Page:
South: Fish imports from Japan turning up radioactive


South Korea is finding radioactive materials in fishery products from Japan with increased frequency but has no immediate plans to ban imports as the radiation levels are far below safety limits, the Yonhap News Agency reported Thursday, citing an unidentified inspection agency official.

“The frequency of radiation detection appears to be rising as two reactors at the Fukushima plant are currently leaking radiation,” the official at the Animal, Plant, Fisheries Quarantine and Inspection Agency was quoted as saying.

“But there has not yet been any case where Japanese fisheries products have been banned, as the level of cesium found in the products is still far below the international standard,” the official said.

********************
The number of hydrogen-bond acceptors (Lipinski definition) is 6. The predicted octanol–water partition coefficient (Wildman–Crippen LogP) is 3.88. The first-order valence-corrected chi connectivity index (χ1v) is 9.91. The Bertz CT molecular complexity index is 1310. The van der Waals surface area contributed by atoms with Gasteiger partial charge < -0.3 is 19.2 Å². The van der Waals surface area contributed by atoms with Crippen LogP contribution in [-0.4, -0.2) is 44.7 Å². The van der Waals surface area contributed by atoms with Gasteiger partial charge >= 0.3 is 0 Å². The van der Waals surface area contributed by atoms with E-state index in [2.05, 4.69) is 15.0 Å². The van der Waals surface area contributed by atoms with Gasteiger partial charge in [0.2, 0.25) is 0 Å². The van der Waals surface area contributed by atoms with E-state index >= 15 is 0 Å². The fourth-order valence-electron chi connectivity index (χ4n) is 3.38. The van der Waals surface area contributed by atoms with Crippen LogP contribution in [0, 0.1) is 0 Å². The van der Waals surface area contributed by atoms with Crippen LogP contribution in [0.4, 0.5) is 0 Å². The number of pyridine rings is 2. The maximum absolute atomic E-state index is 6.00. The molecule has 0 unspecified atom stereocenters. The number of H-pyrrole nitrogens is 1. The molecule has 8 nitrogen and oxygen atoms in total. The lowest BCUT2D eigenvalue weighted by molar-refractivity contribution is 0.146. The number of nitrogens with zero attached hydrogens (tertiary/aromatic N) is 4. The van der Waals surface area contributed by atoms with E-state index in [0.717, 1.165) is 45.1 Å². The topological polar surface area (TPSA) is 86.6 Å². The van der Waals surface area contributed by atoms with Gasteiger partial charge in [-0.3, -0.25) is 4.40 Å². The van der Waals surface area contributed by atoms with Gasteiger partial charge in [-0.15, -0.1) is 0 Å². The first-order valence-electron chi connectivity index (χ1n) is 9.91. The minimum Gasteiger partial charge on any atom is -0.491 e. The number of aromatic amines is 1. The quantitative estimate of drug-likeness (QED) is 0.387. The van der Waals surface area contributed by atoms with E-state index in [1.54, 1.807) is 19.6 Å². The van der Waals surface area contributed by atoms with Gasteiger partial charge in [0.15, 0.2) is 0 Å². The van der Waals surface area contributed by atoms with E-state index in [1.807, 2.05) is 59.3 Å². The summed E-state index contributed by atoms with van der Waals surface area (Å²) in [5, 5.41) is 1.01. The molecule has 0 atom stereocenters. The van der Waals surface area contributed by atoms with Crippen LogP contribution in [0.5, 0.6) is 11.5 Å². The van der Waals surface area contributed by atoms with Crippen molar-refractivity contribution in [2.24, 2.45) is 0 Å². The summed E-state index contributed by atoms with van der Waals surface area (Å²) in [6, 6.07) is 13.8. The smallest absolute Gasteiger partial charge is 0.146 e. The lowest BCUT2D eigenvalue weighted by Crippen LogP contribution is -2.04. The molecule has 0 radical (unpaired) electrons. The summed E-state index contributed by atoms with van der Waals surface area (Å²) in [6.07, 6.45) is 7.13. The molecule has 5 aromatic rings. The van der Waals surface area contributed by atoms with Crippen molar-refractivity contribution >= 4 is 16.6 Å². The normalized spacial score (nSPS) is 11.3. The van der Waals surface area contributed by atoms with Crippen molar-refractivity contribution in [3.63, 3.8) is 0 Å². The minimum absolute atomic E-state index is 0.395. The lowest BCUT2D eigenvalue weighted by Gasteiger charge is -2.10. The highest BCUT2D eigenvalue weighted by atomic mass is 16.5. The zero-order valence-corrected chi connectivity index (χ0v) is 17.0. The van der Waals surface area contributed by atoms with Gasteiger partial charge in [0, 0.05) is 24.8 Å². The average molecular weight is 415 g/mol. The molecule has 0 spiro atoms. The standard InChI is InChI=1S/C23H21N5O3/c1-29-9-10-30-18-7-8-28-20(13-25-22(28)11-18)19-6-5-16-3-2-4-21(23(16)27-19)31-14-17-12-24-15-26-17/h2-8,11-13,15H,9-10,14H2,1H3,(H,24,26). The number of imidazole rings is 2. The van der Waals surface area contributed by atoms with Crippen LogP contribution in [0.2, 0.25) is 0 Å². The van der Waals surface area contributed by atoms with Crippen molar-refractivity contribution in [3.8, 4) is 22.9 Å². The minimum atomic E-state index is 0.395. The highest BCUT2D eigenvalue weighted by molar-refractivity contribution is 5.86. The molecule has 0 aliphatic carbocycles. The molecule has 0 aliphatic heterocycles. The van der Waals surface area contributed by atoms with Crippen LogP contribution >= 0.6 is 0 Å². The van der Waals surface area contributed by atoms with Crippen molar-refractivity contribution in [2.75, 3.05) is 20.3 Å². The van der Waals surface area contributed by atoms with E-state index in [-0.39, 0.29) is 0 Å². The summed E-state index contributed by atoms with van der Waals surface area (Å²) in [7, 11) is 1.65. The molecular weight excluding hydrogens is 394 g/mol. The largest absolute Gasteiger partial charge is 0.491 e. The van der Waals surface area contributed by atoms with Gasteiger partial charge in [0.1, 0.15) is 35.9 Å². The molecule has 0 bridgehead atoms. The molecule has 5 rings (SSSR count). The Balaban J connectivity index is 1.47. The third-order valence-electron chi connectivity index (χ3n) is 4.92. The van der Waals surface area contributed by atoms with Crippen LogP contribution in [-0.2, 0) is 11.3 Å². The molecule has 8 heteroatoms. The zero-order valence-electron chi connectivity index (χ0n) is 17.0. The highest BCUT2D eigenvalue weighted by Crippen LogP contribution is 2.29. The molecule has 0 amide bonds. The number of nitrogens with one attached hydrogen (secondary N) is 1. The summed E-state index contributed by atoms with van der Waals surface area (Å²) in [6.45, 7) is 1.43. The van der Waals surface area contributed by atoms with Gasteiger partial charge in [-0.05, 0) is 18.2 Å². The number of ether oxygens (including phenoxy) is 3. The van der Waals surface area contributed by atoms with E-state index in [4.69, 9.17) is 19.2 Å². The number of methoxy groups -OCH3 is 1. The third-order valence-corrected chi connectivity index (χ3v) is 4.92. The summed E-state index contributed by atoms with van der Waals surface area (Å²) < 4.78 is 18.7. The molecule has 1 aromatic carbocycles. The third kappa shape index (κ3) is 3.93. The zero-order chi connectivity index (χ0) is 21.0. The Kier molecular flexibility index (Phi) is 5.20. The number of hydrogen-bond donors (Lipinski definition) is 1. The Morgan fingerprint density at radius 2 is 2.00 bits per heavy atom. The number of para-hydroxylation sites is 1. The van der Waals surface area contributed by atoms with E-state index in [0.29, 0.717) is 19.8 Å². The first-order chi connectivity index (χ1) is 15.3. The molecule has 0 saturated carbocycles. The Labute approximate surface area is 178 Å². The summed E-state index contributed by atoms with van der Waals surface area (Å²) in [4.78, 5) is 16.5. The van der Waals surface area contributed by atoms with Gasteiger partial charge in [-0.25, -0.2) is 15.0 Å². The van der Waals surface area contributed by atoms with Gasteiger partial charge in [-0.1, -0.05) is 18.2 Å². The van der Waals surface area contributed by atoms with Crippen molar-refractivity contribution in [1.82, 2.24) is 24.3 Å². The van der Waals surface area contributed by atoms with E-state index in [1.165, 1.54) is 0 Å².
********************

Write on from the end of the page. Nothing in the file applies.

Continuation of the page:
The highest level of radiation detected in Japanese products this year is 6.24 becquerels, about 1.7 percent of the maximum intake limit of 370 becquerels.

A becquerel is a unit of measurement for radioactivity levels in terms of the number of atomic disintegrations per second.

The highest level of radiation detected in Japanese products since the nuclear accident was 97.90 becquerels.

In January and February, South Korea detected traces of radioactive materials, including cesium, in 32 separate shipments of fisheries products from Japan.